This week a colleague sent me a subtle note about a productivity software program that is rapidly growing in popularity. I'm trying not to take it personally.
The software, called Freedom, doesn't actually add anything to your computer's speed, power or functionality. What it does — what you pay for — is turn off your Internet connection, for up to eight hours.
Why? Studies show that massive amounts of work time are lost by people who compulsively Tweet, constantly check their email and post Facebook updates around the clock. They don't necessarily mean to be unproductive; they just can't fight their addiction.
Huh. I just spent an hour-and-a-half after that last sentence shopping online for a deep fryer, instant messaging with a friend and checking my investments in Scandinavian textiles. The flesh is weak.
The software program — for $10 — essentially does what any user can do for free with a couple of mouse clicks. Its makers, however, are betting that citizens of the 21st century don't have the intestinal fortitude or willpower to turn off the temptation all by themselves.
Their product doesn't provide the same service your employer does — blocking websites, tracking your mouse clicks, secretly reading your emails, hiding tiny cameras in places you would never think to look. Instead, you tell it how long you want to remain undistracted, and you can easily disable it by restarting your computer.
Doing that, however, is the equivalent of washing down your small salad, no dressing, with a pair of gravy-topped jelly donuts. Shame on you.
The interest in Freedom, and several other software programs with similar features, has sparked a number of upstart companies with complementary ventures. Coming soon to a neighborhood near you.
"Fone Foe LLC" realizes that the cell phone suction-cupped to the ears of many Americans causes countless millions of hours of lost productivity. For a nominal fee, it will send a burly professional wrestler to your home to confiscate your phone and flush it down the toilet.
"Children Away Inc." will lure your children out of the home with candy and puppies, relieving you of the stress of arguments, dirty diapers, loud music, slamming doors and pleas for cash, the car keys or a trip to the Great Escape. The children will be bussed humanely to a distribution center, where they will be matched with parents who aren't quite so busy.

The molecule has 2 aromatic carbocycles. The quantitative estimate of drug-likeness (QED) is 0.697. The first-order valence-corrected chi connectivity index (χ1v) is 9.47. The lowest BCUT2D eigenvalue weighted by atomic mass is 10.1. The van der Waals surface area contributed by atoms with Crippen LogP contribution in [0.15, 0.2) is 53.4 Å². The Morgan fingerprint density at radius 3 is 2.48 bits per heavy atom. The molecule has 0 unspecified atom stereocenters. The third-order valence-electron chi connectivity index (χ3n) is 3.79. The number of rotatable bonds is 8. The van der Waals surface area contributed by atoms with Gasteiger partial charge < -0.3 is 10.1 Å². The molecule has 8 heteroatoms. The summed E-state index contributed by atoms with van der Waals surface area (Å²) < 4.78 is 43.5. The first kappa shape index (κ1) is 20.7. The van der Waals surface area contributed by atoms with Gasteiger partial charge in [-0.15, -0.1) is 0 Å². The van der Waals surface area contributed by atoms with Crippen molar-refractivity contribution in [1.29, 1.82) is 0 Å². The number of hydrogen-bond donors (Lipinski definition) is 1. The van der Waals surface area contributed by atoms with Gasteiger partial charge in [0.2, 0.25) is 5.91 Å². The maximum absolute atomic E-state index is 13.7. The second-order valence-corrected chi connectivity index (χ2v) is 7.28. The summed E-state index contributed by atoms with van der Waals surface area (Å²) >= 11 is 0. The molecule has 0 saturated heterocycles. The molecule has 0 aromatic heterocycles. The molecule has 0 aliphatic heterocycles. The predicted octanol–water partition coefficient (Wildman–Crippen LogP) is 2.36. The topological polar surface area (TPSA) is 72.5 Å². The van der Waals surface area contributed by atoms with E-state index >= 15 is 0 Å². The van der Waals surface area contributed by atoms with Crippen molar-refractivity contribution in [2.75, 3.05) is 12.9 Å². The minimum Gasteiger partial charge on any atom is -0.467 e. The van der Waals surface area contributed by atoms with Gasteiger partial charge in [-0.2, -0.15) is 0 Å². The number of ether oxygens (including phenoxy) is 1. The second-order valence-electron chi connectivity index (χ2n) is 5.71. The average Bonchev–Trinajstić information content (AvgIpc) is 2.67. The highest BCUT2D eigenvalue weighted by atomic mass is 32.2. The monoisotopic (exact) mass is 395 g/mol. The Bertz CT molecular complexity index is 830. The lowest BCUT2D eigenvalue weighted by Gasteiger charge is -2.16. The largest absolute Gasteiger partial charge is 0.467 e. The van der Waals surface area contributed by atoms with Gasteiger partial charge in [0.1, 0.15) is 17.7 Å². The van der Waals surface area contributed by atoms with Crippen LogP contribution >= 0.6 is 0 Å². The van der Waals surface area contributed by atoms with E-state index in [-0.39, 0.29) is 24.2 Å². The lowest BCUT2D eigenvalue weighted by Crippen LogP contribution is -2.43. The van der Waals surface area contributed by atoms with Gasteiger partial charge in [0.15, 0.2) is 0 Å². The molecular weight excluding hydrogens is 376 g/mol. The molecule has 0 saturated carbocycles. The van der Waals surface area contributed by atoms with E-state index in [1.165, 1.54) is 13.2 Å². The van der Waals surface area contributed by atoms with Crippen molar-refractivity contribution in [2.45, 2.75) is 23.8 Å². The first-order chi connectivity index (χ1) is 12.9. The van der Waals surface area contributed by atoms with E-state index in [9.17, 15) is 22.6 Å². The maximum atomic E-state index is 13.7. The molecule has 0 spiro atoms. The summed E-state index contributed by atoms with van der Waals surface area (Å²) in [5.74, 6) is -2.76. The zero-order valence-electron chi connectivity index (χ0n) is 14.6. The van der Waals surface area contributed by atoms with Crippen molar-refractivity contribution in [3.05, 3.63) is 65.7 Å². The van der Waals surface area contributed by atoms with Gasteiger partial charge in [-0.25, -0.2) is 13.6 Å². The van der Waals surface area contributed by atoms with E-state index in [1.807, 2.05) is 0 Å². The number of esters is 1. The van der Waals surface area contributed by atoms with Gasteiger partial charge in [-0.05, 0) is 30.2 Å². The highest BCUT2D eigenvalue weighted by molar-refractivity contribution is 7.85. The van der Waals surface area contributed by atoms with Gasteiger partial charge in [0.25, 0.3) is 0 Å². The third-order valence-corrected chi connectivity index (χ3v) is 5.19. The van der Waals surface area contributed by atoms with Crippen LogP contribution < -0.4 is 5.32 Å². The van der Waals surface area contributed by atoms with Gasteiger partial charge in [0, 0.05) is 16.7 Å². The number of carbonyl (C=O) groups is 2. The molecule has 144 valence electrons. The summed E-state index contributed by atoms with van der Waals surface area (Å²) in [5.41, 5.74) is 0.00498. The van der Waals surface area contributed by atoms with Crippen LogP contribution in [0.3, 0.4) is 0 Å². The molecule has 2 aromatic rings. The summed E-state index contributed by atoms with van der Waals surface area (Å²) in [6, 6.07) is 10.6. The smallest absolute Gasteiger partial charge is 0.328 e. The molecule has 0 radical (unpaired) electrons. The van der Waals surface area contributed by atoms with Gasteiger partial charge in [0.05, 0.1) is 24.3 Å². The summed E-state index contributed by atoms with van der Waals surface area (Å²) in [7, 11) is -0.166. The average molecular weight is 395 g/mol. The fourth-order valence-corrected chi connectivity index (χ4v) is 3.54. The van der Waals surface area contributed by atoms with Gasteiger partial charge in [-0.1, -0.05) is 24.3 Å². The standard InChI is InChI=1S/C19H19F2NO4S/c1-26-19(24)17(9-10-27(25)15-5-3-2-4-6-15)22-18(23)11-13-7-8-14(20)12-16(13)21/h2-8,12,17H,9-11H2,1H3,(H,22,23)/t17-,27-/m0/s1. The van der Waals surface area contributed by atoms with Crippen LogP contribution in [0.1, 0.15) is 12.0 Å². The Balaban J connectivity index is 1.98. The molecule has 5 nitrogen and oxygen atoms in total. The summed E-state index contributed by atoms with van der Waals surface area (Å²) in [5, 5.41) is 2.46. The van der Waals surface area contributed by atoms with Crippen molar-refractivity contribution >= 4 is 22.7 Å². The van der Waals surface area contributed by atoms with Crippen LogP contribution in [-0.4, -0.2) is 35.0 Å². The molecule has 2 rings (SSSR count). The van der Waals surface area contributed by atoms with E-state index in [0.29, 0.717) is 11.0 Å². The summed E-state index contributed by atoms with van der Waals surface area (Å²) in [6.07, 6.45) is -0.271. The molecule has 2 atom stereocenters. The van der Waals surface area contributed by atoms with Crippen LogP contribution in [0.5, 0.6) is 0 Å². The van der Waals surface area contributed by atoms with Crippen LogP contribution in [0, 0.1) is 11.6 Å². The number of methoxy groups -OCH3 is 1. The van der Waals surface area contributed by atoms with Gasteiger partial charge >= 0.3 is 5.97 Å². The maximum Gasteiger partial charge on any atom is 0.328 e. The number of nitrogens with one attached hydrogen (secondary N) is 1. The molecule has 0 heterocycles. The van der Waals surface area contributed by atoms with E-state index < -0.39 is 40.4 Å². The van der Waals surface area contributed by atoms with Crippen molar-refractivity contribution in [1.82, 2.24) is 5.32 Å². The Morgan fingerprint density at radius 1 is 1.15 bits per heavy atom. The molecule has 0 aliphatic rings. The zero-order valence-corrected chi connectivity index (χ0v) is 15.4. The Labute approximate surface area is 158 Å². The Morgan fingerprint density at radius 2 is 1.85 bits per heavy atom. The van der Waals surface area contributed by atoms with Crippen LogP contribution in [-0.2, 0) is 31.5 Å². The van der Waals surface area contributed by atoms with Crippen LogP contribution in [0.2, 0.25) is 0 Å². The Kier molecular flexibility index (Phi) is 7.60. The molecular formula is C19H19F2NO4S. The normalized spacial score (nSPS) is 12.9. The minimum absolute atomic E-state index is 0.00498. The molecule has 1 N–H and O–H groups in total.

Annoyed that your spouse is demanding you take a week away when you've got a special project at work that you just have to finish? The "Vacation Unplanner" will cancel your airline reservations, start a bedbug infestation at your chosen hotel and send ominous terror alerts to your spouse's cell phone.
Do you have neighbors who are fond of you, engaging you in chit chat and inviting you to their barbecues and dinner parties? "Neighbor Block" will raise a 17-foot-high sound-proof wall of shrubbery around your property, disable your door bell and set loose a rabid Irish wolfhound on your property.
Our favorite new productivity supplier, however, is tentatively called the "Mother-in-Law Stalker."
No, it doesn't stalk your mother-in-law; that would be creepy and disturbing. Instead, the company pays your mother-in-law to stalk you. She will watch over your shoulder while you work. She will check your recent files when you go to the bathroom. She will criticize the healthiness of your snacks. She will trade away all the best players on your fantasy football team.
In the rare case where you mother-in-law trusts and respects you, the company will find someone else's mother-in-law to make your life a productive nightmare.
She will turn off the TV so it doesn't "rot your brain."
She will make sure that your co-workers are unattractive and — by spreading rumors and outright lies about your personal hygiene — that they have no interest in wasteful chatting with you.
She will sign up for your Twitter feed and post her own bikini pictures on your Facebook wall.
At last, our nation's long productivity nightmare is near an end.
Email Steve Ouellette at: